Use of nematodes in the fight against harmful soil insects
The potential for pest control of entomopathogenic nematodes (EPN) that are capable of killing pests living in the soil has not been exhausted. The frequency and the types of these soil micro-organisms have been studied in various habitats and their suitability for use as biological pest control inv
Background (completed research project)
Large-scale application of entomopathogenic nematodes (EPN) in pest control has previously been shown to be cost-inefficient. Deeper knowledge of EPN and development of effective application methods for pest control may change this. This is important in view of climate change, which is leading to invasion of new soil insect pests and therefore to new risks for agricultural crops.
The project investigated the occurrence of EPN in Swiss agricultural soils and in naturally occurring soils and identified the factors that determine their population density and effectiveness as a means of pest control. The compatibility of EPN with other beneficial soil organisms has been studied as part of the Soil Biology Cluster.
Newly developed molecular methods allow very precise identification and quantification of various EPN species occurring in soil samples. EPN numbers in the soils were very low and no significant differences were found between cultivation systems. None of the tested agricultural methods affected the presence or persistence of EPN. Only the use of cover crops showed a minor positive impact.
The main reason for the low EPN numbers probably is the intense competition with other organisms and strong pressures by natural enemies. It is also possible that insufficient numbers of host insects do not allow the EPN to reproduce and build up a persistent population.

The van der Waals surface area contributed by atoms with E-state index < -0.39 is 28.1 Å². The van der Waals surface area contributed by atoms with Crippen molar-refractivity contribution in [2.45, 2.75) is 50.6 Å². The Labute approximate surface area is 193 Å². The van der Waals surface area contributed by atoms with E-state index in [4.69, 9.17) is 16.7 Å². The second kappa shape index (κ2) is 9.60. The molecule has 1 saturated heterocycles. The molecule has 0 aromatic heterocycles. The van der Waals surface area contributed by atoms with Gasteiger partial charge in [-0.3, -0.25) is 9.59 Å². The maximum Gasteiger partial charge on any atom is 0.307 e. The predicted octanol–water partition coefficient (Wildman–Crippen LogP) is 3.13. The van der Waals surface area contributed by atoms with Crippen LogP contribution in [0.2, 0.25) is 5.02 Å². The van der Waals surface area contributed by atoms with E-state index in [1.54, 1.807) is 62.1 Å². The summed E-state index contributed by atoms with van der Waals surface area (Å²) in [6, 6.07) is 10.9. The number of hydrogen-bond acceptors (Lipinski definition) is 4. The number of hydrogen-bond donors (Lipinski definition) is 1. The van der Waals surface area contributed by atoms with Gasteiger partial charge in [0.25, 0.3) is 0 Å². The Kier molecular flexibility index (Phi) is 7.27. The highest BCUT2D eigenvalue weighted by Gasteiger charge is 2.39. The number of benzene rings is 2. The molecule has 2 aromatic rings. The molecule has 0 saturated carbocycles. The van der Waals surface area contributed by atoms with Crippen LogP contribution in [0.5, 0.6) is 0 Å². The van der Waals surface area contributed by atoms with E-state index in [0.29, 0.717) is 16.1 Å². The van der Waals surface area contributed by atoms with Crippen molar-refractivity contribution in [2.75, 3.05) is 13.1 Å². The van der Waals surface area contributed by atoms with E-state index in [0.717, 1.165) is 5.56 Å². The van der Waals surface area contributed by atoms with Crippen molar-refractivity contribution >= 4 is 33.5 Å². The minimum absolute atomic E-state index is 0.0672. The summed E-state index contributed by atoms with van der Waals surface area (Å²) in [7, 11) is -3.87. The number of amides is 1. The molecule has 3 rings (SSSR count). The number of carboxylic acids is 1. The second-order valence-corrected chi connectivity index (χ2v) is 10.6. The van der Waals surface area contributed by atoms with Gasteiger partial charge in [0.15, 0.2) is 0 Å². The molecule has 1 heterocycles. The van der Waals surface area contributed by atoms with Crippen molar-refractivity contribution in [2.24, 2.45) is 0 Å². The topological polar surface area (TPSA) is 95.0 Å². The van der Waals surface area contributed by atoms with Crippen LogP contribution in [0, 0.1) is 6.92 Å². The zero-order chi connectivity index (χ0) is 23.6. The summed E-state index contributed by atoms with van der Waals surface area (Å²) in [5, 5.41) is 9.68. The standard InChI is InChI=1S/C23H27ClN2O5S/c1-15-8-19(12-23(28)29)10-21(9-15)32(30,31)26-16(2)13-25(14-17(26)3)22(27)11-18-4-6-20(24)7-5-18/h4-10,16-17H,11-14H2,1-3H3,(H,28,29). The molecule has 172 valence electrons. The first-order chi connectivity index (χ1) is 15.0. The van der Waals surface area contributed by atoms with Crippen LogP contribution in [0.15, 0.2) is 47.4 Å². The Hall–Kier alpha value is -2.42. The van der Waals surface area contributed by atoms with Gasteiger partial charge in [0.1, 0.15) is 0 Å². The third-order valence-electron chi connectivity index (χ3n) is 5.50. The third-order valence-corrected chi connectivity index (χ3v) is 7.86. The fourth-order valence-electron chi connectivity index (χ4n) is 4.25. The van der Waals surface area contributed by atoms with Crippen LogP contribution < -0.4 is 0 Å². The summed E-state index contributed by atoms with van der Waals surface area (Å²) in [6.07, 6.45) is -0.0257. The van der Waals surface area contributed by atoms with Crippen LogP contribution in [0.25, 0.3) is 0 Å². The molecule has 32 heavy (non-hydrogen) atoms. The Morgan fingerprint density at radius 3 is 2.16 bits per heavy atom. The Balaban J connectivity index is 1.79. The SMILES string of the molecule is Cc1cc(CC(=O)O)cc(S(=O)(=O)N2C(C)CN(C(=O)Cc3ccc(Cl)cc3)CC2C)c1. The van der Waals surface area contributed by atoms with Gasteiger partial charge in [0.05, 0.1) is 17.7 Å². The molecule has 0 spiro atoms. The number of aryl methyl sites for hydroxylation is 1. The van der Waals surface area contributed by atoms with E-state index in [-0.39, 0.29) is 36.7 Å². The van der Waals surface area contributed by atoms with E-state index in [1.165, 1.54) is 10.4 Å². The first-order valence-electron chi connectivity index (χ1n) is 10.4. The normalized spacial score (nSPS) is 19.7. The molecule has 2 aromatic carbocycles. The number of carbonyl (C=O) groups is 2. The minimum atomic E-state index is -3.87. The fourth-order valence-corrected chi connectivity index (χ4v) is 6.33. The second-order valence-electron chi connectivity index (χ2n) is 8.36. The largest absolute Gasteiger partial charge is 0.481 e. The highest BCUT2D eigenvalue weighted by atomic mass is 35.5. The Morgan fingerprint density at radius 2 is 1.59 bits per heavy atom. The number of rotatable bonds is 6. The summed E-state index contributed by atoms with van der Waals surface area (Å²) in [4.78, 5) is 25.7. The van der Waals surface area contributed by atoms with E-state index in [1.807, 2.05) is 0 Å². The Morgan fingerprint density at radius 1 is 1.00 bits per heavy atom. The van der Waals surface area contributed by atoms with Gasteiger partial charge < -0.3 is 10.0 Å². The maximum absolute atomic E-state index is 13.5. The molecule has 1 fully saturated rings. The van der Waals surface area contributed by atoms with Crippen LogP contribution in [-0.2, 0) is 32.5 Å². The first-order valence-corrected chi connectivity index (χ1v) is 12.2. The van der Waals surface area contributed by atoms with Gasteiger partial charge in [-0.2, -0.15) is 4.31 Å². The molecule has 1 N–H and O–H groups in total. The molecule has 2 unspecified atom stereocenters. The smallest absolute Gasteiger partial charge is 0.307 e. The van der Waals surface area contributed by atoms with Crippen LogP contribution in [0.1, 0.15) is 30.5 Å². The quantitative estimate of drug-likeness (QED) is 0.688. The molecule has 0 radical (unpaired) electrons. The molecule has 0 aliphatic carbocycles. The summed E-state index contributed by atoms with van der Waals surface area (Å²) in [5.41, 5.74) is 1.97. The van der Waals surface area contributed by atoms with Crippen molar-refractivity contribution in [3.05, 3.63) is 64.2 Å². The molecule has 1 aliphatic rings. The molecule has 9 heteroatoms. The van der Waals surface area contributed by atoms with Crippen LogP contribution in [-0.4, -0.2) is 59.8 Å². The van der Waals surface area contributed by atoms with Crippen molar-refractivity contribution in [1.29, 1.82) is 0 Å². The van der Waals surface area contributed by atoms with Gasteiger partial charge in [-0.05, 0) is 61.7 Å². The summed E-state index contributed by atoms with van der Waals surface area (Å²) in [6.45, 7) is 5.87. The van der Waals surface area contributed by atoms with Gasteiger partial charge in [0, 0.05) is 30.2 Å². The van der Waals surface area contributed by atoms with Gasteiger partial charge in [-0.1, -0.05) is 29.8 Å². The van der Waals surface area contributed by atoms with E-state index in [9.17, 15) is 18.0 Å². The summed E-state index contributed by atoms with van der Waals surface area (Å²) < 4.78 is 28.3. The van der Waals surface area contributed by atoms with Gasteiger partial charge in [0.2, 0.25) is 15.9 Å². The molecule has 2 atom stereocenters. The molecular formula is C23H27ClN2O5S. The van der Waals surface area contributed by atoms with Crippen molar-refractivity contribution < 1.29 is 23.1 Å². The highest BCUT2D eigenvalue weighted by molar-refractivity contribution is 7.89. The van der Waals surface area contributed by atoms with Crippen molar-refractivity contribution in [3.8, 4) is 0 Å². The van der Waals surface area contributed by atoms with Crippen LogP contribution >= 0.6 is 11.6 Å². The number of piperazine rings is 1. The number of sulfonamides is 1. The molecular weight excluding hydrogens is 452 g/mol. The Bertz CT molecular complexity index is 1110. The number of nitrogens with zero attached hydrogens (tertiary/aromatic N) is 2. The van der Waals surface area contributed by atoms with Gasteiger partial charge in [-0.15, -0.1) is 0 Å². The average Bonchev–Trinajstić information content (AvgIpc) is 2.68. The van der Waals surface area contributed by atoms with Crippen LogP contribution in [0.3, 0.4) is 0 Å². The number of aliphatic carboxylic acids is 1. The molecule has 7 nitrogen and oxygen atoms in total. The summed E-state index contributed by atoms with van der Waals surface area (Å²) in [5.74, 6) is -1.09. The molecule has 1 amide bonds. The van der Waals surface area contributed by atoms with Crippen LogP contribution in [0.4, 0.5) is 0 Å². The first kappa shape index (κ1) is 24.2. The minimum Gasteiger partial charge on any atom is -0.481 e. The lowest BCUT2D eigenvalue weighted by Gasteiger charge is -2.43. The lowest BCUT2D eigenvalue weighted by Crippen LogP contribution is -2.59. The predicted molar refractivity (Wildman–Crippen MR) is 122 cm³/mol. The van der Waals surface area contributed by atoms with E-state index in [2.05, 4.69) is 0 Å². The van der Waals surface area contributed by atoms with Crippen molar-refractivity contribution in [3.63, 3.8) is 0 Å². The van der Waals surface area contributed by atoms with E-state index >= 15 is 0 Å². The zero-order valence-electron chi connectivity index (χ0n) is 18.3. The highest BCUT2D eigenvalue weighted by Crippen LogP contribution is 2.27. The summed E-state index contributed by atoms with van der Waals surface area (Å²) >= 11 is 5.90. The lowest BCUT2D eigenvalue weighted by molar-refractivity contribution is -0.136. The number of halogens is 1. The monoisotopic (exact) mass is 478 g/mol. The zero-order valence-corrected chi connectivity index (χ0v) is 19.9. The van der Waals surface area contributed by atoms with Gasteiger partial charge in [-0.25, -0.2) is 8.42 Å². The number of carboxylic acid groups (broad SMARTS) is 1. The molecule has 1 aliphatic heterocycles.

EPN were nicely compatible with beneficial bacteria and mycorrhizal fungi. In some cases positive effects on plant performance were observed. An initial field trial indicated a 30% increase in maize yield after combined application of EPN and/or bacteria.
Importance for research
New knowledge has been generated on EPN ecology and the factors that affect their presence. Organically farmed crops showed just as few EPN populations as those that were conventionally farmed with intensive tilling. Competition with other soil organisms and natural enemies are the key factors in impacting EPN populations. In addition, a novel competition with free-living nematodes with EPN inside insect cadavers was revealed.
The presence of EPN in Swiss agricultural soils is insufficient to combat current or emerging soil pest problems, irrespective of the agricultural practices. This implies that for an effective pest control there will have to be supplementation of EPN. Current application methods are too expensive, however, and new methods need to be developed.